As a runner, focusing on technique elements such as foot strike in relation to your hips, cadence, and posture can help to limit the ‘energy leaks’ that reduce efficiency. By perfecting these elements early in the season, athletes also reduce their risk of injury as everything in the body works as it should to absorb, transfer and dissipate force in the most efficient manner.
Similarly, the correct anatomical position on the bike and the correct pedal setup will ensure you transfer maximal power output to drive the wheels forward and generate momentum.
2. Buy seconds
With technology advances, endurance athletes across the spectrum can gain seconds on race day with the right equipment.
While this is usually expensive, investing in carbon-fibre wheels or components for your bike or buying the latest lightweight, carbon-plated ‘super shoes’ can make you more efficient and shave seconds (if not minutes) off your PB!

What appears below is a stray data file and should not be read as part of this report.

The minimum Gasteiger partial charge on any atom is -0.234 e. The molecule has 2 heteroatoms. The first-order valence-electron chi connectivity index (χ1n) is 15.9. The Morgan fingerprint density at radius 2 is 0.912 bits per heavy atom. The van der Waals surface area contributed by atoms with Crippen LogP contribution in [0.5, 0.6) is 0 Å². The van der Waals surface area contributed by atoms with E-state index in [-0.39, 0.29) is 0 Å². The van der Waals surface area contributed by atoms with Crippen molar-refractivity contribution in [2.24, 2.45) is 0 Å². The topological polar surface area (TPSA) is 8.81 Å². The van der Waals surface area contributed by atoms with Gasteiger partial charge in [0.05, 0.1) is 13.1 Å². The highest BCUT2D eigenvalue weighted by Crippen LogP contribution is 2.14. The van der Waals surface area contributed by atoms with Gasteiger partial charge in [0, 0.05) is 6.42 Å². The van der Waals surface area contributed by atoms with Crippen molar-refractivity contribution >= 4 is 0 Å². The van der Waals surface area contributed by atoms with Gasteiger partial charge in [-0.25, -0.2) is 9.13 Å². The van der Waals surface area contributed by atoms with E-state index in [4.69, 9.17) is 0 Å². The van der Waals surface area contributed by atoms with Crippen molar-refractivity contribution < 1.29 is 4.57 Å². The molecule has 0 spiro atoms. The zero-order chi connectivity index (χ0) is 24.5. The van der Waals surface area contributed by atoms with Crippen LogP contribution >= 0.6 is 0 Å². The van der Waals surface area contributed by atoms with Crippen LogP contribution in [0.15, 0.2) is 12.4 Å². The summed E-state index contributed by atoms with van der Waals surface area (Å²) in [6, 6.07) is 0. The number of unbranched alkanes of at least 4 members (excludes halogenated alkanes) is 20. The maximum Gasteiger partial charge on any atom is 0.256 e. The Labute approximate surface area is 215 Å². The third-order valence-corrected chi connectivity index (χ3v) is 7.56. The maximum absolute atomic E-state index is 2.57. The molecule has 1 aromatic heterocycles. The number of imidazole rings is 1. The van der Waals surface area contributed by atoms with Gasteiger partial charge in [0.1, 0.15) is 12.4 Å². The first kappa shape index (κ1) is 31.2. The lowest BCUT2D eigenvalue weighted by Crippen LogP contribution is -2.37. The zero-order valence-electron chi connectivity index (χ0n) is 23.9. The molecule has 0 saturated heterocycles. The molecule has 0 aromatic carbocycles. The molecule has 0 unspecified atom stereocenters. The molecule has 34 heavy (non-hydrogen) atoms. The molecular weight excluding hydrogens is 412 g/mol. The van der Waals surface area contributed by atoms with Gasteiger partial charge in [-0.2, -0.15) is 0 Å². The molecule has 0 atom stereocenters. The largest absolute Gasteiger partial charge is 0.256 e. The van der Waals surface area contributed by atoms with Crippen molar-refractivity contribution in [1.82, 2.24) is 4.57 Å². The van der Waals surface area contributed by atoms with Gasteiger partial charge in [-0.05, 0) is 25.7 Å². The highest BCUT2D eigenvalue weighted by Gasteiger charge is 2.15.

When Nike launched the first super shoe, the Vaporfly 4%, the company claimed that the ultra-lightweight Nike ZoomX foam provided up to 85% energy return while an embedded full-length curved carbon fibre plate increased stiffness and propulsion to deliver up to a 4% improvement in running efficiency.
Since then, all the major shoe manufacturers have developed their version of a super shoe, pouring massive budgets into research and development into products that cost R5,000 or more per pair.
The costs become even more astronomical when buying seconds on the bike, with a top-end specialist time trial (TT) bike in the region of R250,000. These bikes usually have carbon components to reduce total weight and deep-sectioned carbon wheel sets or full rear disc wheels, which lowers aerodynamic drag.